The problem is, many wrestling writers once worked on soap operas, reality TV, terrible movies -- in short, not wrestling. Thus, they look at sweaty grapplers as just another set of actors -- which they are, just not the kind Mr. and Mrs. Fired-From-Days-of-Our-Lives want. In their world, if Seinfeld can deliver a gut-busting Junior Mints joke, and if Bryan Cranston can orate an intensely dramatic monologue about drug life, why couldn't Roman Reigns do the same?

World Wrestling Entertainment
"I just figured my smoldering glare and Fabio hair would be all the delivery I needed."

It's because Roman Reigns, like most wrestlers, is not trained to memorize dialogue and recite it believably (to the point where he's now taking acting courses to learn how to growl effectively). That's why, whenever they try, it sounds wooden, forced, and fake. And who outside of robot-wielding space janitors wants to watch any of those things?

Wrestling writing works only when the dialogue goes. Write the basic story, and let the wrestlers act it out in their own way. Their language might be raw, they might stumble over words, and half of it might make zero goddamn sense, but I guarantee audiences will take that over smooth, organized, perfectly enunciated pseudo-rage anytime.

World Wrestling Entertainment
"I wish to alert you, inferior opponent of mine, that you are to lose tonight to myself. If this bothers you, I suggest
finding a way to deal with it, as your defeat is surely inevitable. Snort."

Roddy Piper is one of the greatest talkers ever, and half his shit was pure gibberish. Hulk Hogan's speeches were 80 percent DUDE BROTHER BRAH, 10 percent catchphrases, and 10 percent rambling about food chains and the multiverse, and he revolutionized the damn industry. And today, Bray Wyatt -- a Deep South cult leader character who might literally be a demon -- drafts his own rambling, cryptic, nonsensical speeches every week. And they're awesome. If some failed Amazing Race scribe gave Bray pre-prepared Brayish lines to spit, his character would die out quicker than the residents of Jonestown.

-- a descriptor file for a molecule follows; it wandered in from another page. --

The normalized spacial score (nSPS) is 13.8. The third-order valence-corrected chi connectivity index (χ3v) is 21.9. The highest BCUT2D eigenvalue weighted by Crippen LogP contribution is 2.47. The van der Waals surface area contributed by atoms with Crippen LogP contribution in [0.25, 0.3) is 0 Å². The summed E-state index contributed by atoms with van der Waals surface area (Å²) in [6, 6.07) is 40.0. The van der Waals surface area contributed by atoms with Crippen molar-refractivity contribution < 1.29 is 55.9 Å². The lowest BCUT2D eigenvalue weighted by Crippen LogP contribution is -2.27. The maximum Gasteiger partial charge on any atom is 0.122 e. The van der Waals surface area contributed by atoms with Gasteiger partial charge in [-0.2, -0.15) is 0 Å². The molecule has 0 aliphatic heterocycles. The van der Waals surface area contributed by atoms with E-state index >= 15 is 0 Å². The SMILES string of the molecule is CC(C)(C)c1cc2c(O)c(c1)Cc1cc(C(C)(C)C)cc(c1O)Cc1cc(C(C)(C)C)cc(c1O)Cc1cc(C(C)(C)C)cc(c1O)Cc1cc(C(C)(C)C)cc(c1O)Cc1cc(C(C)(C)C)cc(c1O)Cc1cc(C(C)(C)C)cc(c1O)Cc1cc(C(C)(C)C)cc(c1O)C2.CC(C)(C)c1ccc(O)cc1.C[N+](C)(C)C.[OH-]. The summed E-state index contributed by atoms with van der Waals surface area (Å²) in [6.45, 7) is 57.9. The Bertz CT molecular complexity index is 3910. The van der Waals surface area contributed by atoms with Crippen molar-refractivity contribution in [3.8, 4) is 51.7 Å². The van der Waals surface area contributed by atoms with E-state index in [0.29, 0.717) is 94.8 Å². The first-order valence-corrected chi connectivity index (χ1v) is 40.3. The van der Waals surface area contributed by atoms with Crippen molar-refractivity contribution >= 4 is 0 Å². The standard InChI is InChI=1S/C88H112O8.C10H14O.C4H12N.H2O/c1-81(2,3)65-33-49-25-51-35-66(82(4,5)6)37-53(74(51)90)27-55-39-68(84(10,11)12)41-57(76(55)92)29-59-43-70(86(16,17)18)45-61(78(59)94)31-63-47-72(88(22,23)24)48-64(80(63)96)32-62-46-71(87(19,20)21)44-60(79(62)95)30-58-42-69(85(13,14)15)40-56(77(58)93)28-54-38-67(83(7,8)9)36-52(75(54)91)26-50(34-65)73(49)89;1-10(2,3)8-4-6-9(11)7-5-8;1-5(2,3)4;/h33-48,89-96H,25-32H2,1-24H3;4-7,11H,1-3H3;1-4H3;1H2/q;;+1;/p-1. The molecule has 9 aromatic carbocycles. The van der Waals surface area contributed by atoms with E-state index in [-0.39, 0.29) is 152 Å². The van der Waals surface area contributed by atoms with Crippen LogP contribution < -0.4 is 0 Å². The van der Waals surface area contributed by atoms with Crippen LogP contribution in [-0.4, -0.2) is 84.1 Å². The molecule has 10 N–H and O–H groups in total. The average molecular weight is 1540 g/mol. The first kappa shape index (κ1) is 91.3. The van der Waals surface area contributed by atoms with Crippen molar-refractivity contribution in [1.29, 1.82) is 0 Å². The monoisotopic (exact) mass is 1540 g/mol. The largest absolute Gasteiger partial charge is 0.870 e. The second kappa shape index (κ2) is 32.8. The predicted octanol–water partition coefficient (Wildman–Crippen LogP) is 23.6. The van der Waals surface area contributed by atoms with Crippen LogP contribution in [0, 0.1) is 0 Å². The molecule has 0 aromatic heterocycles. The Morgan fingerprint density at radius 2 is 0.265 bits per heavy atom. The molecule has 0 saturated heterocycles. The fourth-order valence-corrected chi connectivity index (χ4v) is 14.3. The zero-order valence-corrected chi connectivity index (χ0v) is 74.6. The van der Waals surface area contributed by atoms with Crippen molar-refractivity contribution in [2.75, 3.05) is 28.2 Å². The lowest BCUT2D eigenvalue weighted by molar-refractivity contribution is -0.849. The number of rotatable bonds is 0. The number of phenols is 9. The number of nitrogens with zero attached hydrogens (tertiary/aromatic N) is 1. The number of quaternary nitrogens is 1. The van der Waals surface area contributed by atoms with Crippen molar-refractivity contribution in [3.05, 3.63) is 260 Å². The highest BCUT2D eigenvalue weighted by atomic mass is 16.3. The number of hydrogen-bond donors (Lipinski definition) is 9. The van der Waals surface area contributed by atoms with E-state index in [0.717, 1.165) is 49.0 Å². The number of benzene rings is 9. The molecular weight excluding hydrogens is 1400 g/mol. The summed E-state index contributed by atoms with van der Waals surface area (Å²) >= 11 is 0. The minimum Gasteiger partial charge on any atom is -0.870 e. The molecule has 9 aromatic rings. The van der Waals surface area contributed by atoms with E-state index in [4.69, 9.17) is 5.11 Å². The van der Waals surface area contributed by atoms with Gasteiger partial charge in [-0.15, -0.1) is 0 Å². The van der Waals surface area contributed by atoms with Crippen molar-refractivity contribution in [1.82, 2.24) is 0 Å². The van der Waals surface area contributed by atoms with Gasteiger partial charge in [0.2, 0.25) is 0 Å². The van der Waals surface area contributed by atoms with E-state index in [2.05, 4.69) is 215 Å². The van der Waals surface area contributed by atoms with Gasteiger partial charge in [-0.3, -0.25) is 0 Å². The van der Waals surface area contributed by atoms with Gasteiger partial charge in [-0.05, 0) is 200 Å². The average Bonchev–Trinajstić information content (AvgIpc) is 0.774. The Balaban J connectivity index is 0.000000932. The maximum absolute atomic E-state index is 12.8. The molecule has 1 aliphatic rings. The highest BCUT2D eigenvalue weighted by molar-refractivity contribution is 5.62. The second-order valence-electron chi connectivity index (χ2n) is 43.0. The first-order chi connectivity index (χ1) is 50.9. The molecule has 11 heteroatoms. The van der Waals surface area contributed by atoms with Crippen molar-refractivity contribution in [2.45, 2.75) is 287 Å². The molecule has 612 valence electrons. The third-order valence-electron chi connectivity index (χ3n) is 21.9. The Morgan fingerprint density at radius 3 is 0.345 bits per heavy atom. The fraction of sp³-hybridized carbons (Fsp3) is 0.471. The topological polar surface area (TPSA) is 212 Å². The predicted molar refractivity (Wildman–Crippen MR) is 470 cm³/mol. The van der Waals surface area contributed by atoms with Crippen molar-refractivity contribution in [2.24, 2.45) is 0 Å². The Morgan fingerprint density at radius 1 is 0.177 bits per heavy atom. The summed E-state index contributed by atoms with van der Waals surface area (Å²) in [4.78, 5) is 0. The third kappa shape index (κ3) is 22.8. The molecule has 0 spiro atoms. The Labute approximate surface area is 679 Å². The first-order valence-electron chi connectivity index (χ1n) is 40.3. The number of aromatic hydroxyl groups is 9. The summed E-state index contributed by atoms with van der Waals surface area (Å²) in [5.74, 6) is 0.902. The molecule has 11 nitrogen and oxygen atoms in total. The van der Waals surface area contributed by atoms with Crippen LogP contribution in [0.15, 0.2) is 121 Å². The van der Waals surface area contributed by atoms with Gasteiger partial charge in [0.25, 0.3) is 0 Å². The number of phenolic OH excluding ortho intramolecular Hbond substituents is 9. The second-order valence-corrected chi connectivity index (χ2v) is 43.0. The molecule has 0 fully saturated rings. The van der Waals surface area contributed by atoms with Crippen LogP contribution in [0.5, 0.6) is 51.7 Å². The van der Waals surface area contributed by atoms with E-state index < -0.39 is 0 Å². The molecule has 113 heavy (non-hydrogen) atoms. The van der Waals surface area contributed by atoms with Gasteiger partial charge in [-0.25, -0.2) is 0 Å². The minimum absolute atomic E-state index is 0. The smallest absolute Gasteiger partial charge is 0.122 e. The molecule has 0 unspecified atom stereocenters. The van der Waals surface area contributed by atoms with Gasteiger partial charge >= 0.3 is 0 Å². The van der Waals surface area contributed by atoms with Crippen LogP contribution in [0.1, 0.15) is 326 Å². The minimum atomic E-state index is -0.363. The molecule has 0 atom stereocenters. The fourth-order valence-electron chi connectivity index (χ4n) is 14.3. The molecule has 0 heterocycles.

World Wrestling Entertainment
There'd be so many sheep puns, fans would beg concession stands to serve them cyanide Kool-Aid.

Imagine every wrestler with the freedom to do that (Bray's one of the few allowed to). A whole roster making their characters work their own way, driving storylines with their own words and actions, would be far more real (and far less painful) than watching them struggle to remember exactly what some wannabe penman said they're supposed to say to the guy they hate with a burning, frothing passion.

#3. They Have No Idea How Basic Storytelling Works

Eric IsselTe/Hemera/Getty Images

Now, let's pretend these writers actually listen to me (someone has to eventually) and immediately cease scripting dialogue. There are still a few categories that need massive improvement -- namely, all of them.

They simply have no idea how to craft a basic story. Half the new characters they create start nowhere, go nowhere, and stay nowhere, much like how Gollum nonchalantly called the One Ring "pretty" once and then sulked in the background until it came time to burn in Mount Doom. Established wrestlers change personalities constantly and without warning, rarely with any explanation beyond, "I don't have to explain anything to you people!"

World Wrestling Entertainment
"Hey, what if we broke up one of the coolest, most popular, and most successful groups in years?"
"Why the fuck would we do that?"
"Ah'unno."
"... my God, you're a genius."

Women have it even worse (finally, reality in wrestling). Rare is the lady who gets any character beyond "mean girl," "happy girl," or "slutty girl," switching between the three even more rapidly and inexplicably than the men do.

World Wrestling Entertainment
Sometimes, while stretching their creativity to its absolute maximum, they script "crazy girl."

And storyline continuity is more extinct than the goddamn mammoth. Characters have their pasts retconned, rebooted, and outright ignored more than superheroes do, because the story that week is more important than bullshit from years, months, weeks, or days ago.

World Wrestling Entertainment
Last week, they hated each other. In two weeks, they'll hate each other again. But tonight? Magic.

The list of storylines and angles that bad writers started and then abandoned the second they lost interest is longer and more depressing than anything BuzzFeed could ever hope to publish. Imagine if I, totally out of the blue, just ended this column halfway through and started up on a completely unrelated ...

... subject. How hackish would that be? But that's standard operating procedure in the rasslin' world. If as a writer you insist on telling good, compelling stories (and actually finishing them), you'll likely find yourself meekly crawling back to the soap opera world within weeks.

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Jason Iannone